Stevie Nicks casts a spell at Great Woods|
By ELISA CROUCH
Mansfield - With her shawl covered arms wide open, Stevie Nicks slowly spun, smiled and said, "Welcome."
For the rest of Friday night Nicks was philosophical priestess who transformed Great Woods into a stained-glass temple and gave 13,800 fans a mystical tour of her life.
"If you don't recognize a song, you blinked," she told them. And then after two hours and at least 12 different shawls, she hugged the microphone, smiled and buried her head in her arms before the lights dimmed and she joined her band to walk off stage.
The concert was the ninth stop of her Enchanted tour, which Nicks kicked off in Hartford, Conn., on May 27. Enchanted, Nicks first solo release in four years, encapsulates her solo career with 46 tracks of choice album cuts, solo hits and unreleased tracks in a three-CD box set.
There were songs familiar to even non-Nicks fans, like "Edge of Seventeen," "I Can't Wait" and "Talk to Me." But no Fleetwood Mac songs, the group whom Nicks's lyrics helped propel to fame in the late 1970's were sung. Nicks did mention the band, however.
"They'd never let me do this," she said.
The stage was a mythical chapel with a giant stained-glass backdrop and tattered curtains held back with strings of flowers. Nicks looked great, and her show defied the fact that she's 50. She still had that strong, distinctive voice and peace-and-love philosophical style that she's famous for.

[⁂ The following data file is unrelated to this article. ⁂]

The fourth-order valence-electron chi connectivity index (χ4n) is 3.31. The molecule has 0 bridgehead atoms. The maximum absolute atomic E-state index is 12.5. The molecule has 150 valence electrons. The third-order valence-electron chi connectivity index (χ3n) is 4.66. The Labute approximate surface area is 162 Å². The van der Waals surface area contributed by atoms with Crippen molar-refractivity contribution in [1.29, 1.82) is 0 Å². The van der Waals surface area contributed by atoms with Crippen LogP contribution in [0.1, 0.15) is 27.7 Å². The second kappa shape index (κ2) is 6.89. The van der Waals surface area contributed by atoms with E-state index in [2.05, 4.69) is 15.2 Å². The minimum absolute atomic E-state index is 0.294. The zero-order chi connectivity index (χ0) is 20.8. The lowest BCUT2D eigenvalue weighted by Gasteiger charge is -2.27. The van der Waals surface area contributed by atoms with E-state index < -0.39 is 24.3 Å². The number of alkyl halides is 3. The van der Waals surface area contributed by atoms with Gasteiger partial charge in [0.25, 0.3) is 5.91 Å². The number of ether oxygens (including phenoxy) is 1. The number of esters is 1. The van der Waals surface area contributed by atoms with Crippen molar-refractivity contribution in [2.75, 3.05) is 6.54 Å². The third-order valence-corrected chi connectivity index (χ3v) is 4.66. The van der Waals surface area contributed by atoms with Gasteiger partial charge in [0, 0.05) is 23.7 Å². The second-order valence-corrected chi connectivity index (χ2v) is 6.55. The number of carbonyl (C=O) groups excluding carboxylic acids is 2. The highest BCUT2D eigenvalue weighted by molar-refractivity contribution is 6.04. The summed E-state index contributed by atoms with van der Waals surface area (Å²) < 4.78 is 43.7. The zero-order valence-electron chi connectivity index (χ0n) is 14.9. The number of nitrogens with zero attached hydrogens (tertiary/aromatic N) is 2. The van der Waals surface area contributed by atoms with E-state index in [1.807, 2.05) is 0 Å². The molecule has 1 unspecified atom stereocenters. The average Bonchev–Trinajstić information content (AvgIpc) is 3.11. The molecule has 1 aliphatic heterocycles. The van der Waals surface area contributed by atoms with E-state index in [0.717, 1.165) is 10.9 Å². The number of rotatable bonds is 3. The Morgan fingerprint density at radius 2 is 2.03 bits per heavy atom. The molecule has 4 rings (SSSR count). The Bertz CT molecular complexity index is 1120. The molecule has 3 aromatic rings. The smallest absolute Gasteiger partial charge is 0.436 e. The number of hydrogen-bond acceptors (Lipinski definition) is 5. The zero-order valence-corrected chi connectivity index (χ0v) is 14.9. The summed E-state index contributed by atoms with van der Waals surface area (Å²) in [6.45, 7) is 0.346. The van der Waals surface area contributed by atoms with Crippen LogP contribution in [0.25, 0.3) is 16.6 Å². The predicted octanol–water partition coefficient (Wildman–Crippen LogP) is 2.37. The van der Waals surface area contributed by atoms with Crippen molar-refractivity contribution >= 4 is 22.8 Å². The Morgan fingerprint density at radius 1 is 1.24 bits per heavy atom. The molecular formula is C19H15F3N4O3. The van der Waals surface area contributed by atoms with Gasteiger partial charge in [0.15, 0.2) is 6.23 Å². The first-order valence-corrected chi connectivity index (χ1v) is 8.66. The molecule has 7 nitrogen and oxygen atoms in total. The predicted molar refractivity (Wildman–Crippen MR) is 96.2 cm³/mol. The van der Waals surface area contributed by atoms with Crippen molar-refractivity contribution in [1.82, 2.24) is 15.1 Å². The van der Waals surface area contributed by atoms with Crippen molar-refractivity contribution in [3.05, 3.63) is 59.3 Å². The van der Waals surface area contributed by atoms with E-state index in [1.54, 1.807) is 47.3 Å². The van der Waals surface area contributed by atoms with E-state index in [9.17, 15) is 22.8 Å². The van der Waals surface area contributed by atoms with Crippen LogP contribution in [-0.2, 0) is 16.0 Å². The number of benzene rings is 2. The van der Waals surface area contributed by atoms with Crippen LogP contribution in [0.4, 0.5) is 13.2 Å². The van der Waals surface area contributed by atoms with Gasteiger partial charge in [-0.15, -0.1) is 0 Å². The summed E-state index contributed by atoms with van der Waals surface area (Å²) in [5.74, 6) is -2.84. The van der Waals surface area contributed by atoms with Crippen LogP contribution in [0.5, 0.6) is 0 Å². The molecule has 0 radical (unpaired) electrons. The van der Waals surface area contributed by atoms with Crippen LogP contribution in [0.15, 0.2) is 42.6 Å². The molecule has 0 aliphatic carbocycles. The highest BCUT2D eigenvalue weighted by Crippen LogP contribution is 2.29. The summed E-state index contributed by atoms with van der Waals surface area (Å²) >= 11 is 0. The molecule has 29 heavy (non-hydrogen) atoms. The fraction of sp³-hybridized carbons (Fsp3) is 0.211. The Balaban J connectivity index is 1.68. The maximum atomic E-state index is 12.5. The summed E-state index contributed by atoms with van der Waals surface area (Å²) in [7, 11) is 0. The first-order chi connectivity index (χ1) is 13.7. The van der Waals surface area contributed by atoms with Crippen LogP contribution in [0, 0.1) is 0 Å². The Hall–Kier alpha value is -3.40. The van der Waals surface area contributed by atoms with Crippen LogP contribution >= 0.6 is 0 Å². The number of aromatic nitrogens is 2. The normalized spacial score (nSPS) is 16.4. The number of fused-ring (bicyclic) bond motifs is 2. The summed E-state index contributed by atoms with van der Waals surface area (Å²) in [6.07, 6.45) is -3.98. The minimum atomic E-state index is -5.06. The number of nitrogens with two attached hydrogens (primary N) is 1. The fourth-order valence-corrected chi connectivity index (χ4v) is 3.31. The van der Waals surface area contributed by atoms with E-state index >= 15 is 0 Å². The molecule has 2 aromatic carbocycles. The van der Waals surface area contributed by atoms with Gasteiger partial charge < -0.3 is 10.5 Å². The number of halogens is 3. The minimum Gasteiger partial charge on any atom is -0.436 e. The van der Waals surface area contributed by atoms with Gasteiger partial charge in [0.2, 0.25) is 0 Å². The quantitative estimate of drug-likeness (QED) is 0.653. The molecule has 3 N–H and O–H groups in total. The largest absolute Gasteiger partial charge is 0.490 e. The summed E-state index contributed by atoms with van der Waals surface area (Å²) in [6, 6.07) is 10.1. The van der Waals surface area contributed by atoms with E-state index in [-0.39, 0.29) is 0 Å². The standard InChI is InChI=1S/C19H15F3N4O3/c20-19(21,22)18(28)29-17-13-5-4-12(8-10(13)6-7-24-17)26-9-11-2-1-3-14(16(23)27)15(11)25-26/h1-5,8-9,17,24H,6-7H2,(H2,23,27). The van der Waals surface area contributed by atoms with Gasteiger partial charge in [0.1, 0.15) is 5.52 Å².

Although her lengthy monologues were awkward at times, they revealed her insecurities and the wisdom she had even as a 17-year-old-lyrics writer.
Band member Lenny Castro did a solo percussion number toward the end of the concert, and drummer Land Richards joined in halfway through it. Nicks's other band members were Carlos Rios, musical director and guitar, Don Doyette, bass, Frank Simes, guitar, Kevin Seller and Brett Tuggle, keyboards, and Sharon Celani and Mindy Stein, backup vocals.
Fans in modern Victorian garb littered the audience, in long lacy shawls and floral head wreaths, tall stiletto boots and renaissance festival dresses.
"She totally communicates with her audience," said Donna Nichols of upstate New York, a 20-year fan who's seen Nicks in concert 15 times.
"Rock stars have rally gotten normal these days, and she's mystical," Jenne Morrissey, of Mendon, Mass., said, clad in gypsy garb and Gothic jewelry.
Another '70s star opened for Nicks. Although his rhythm and blues, and some disco songs were familiar, Boz Scagg's name is one very few GenXers have heard before.
By the end of the night, his performance was forgotten.
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